Who doesn’t love curling up in front of a fireplace in the winter season? We all love doing that.
While fireplaces help keep you warm in colder months and also help add an aesthetic touch to your home, it is essential to keep your fireplaces clean.
Keep reading further as we take you through a detailed guide on ‘How to dispose of fireplace ashes.’
Before we learn how to dispose of ashes, we need to ensure that the disposal process is carried out safely.
Several fire accidents are reported every year that are caused by unsafe fireplace ashes disposal.
Why Is Safe Disposal of Fire Necessary?
If you do not follow safety precautions when disposing of fireplace ashes, it could lead to several risk factors.
Warm fireplace ashes can pose a potential fire or hazard. Besides this, fireplace ashes can also cause burns and carbon monoxide hazards.
To ensure the safe disposal of fireplace ashes, you must ensure that the ashes have completely cooled off and there are no chances of catching fire again.
Tools Required for Safe Fireplace Ash Disposal
Below are some of the tools you would need when disposing of fireplace ash.
Make sure that you use a metal bucket or any other non-flammable material like clay or earthenware.
Just like the bucket, your shovel should be of non-flammable material.
It is also advised to use a shovel with a longer handle for extra safety.
You should avoid directly touching warm ash with your bare hands to avoid burn injuries or getting ash stuck in your nails.
A face mask helps prevent you from inhaling ash as it could cause coughing, breathing issues, or throat irritation.
Fireplace ashes can release carbon monoxide or excessive carbon dioxide.
Therefore it is better to keep your eyes protected from ash and harmful gases.
Step-by-Step Guide on Fireplace Ashes Disposal
If you want to dispose of fireplace ashes safely, carefully follow the steps mentioned below:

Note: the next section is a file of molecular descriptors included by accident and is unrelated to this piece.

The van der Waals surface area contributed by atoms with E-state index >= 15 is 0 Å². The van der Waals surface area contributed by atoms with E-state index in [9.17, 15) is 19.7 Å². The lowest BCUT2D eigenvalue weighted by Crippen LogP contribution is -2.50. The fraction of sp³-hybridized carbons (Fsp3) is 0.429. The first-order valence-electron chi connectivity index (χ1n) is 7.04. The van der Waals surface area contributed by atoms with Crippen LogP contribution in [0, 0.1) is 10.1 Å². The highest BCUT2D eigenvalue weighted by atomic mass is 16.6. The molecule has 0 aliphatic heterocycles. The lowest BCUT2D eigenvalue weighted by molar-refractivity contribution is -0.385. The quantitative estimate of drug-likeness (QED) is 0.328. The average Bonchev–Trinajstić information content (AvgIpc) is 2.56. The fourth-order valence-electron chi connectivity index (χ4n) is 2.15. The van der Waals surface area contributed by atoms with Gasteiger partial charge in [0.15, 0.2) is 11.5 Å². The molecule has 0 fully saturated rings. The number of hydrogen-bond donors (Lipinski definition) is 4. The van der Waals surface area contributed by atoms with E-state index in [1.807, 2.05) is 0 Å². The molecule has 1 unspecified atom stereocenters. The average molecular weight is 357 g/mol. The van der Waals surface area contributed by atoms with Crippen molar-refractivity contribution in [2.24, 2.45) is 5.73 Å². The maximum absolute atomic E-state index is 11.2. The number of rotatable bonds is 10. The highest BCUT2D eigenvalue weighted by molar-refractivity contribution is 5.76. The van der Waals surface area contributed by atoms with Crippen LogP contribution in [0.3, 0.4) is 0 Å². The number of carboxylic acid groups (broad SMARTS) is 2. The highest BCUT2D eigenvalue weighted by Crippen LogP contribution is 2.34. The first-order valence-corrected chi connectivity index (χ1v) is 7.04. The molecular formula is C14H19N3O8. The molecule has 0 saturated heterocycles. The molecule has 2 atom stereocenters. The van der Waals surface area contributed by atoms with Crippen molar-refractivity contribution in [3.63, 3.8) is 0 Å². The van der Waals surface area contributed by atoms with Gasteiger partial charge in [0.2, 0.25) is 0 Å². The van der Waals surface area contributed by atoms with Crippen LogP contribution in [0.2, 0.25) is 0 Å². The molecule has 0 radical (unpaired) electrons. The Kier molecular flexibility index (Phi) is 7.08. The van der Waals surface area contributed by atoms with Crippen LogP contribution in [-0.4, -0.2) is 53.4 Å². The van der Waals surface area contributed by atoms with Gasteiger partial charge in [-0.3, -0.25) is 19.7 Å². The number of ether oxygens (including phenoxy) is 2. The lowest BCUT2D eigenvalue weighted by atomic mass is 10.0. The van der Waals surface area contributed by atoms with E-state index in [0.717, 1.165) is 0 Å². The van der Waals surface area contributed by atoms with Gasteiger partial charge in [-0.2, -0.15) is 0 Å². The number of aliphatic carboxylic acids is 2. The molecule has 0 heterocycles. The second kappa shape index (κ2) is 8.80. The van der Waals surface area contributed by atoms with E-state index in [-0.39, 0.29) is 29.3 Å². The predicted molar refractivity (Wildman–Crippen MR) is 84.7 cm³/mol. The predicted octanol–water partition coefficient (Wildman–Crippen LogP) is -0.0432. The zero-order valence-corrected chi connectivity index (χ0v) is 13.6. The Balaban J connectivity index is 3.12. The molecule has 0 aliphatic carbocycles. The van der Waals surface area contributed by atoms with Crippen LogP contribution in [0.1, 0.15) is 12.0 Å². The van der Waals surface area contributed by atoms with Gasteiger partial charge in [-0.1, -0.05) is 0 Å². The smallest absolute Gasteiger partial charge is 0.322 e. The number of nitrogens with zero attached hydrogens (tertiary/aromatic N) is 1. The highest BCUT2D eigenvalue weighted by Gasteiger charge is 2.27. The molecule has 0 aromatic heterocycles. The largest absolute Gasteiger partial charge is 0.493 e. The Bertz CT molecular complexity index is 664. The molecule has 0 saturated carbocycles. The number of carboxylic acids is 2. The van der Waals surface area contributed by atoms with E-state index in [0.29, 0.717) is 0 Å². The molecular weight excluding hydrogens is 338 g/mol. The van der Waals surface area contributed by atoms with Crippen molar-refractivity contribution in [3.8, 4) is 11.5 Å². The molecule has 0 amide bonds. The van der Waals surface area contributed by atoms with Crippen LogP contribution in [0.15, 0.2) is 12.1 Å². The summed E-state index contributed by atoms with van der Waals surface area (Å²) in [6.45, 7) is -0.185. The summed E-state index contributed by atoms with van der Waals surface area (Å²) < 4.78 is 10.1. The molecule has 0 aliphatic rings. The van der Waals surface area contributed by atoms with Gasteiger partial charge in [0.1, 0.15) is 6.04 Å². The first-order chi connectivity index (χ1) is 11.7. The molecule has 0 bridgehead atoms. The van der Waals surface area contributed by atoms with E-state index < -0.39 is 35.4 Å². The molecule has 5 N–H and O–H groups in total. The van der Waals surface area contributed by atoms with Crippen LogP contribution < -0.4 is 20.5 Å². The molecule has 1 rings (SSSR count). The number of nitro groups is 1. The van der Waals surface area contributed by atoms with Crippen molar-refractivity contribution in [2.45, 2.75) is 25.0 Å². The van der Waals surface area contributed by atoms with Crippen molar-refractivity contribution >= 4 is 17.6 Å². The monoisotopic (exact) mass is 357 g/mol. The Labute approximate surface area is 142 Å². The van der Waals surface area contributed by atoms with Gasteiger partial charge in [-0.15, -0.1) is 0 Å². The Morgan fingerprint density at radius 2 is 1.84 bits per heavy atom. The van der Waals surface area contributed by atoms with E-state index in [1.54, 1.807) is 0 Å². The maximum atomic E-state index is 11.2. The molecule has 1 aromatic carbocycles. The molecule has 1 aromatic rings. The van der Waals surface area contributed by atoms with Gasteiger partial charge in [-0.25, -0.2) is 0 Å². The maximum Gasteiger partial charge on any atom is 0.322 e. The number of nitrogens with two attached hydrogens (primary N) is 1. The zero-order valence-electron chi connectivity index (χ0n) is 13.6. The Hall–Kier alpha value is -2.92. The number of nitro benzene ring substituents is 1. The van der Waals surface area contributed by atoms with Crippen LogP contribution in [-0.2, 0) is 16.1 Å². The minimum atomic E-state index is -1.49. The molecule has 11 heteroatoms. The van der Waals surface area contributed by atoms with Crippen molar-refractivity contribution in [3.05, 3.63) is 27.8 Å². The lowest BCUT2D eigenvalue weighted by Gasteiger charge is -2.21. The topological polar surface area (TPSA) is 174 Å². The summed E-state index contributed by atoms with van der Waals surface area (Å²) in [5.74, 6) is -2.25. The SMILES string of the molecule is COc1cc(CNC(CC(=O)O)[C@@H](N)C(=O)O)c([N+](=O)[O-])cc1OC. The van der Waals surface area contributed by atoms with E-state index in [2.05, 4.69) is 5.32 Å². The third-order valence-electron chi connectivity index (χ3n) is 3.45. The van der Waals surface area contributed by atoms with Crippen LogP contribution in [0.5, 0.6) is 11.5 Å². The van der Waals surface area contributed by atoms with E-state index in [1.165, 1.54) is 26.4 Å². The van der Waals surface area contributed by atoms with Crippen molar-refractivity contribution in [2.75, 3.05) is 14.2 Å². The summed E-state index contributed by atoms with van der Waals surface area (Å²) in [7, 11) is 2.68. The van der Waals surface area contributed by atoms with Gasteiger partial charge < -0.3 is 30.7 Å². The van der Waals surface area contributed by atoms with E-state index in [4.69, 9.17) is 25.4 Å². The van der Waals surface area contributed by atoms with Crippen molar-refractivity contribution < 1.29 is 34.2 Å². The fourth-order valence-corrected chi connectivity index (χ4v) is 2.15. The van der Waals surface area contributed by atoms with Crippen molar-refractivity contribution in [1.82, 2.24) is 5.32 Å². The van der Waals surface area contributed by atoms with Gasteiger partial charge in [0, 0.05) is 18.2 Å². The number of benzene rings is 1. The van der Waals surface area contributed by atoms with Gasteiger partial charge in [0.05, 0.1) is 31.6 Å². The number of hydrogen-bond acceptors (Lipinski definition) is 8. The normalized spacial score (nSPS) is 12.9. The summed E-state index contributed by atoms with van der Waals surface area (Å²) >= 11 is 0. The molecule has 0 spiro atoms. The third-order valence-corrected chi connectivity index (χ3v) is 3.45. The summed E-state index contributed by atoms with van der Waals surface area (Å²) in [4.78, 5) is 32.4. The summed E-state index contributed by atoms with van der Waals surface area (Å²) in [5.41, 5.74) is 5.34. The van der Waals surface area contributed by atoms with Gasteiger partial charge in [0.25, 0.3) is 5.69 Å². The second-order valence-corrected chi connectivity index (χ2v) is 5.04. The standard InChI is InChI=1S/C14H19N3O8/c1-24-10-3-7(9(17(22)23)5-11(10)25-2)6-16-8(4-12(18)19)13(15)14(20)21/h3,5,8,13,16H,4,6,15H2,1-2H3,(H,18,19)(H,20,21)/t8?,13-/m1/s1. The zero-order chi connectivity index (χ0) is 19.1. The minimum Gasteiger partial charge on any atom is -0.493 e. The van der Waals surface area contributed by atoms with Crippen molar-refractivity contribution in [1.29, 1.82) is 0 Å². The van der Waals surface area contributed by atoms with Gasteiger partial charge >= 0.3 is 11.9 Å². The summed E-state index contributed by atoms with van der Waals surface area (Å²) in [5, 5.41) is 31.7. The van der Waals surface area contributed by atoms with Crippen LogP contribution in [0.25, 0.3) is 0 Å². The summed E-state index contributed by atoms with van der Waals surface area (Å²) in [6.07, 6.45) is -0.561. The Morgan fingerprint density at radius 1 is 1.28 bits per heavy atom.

Step 1 – Let Ashes Build Up in The Fireplace
A common mistake people make while disposing of fireplace ashes is that they do not give enough time to build up.
You need to ensure that a small pile of ashes remains at the bottom of the fireplace to help the fire last longer.
Once you notice that ashes have started collecting at the bottom of a fireplace grate, it is high time for ashes disposal.
Step 2 – Wait for the Ashes to Cool Down
Before you begin the disposal process, wait for the wood and ashes in your fireplace to completely burn off.
Ideally, it would be best if you waited overnight or 12-24 hours to ensure that it is safe to handle the ashes now.
If you have an indoor fireplace, make sure that you keep the fire screen closed while waiting for the ashes to cool down.
Step 3 – Use Shovel and Bucket
Once all your fireplace ashes have cooled off, you can move ahead with the disposal process.
Wear safety gloves and a facemask to avoid inhaling harmful fumes. You can also wear safety glasses as an added safety precautionary measure.
Now take your metal bucket and transfer the ash using a shovel. Make sure that you keep the bucket close to the fireplace to avoid creating any extra mess.
It is advised that you use pliers or safety gloves to hold the bucket for the safe side.
After you transfer all the ash to the bucket, cover it with a tight lid if you are not discarding it immediately.
Step 4 – Disposing of Ashes
Once you have safely collected all the ash inside a bucket, you can dispose of it in your regular garbage can.
If there are any solid pieces like wood chunks or coal pieces mixed with your ashes, pour sand or water in your bucket before disposing of it in the garbage.
This helps ensure that there are no chances of fire accidents.
How to Recycle Fireplace Ashes?
If you do not wish to dispose of fireplace ashes in the garbage and want to put it to good use, there are several ways of doing that.
You can reuse and recycle your fireplace ashes in your home and help create a more sustainable environment.
Check out the list below on how you can reuse fireplace ashes:
Tip # 1 – Use Fireplace Ashes as Compost
Gardeners can use wood ash as it acts as natural compost containing useful nutrients like phosphorus, boron, and calcium.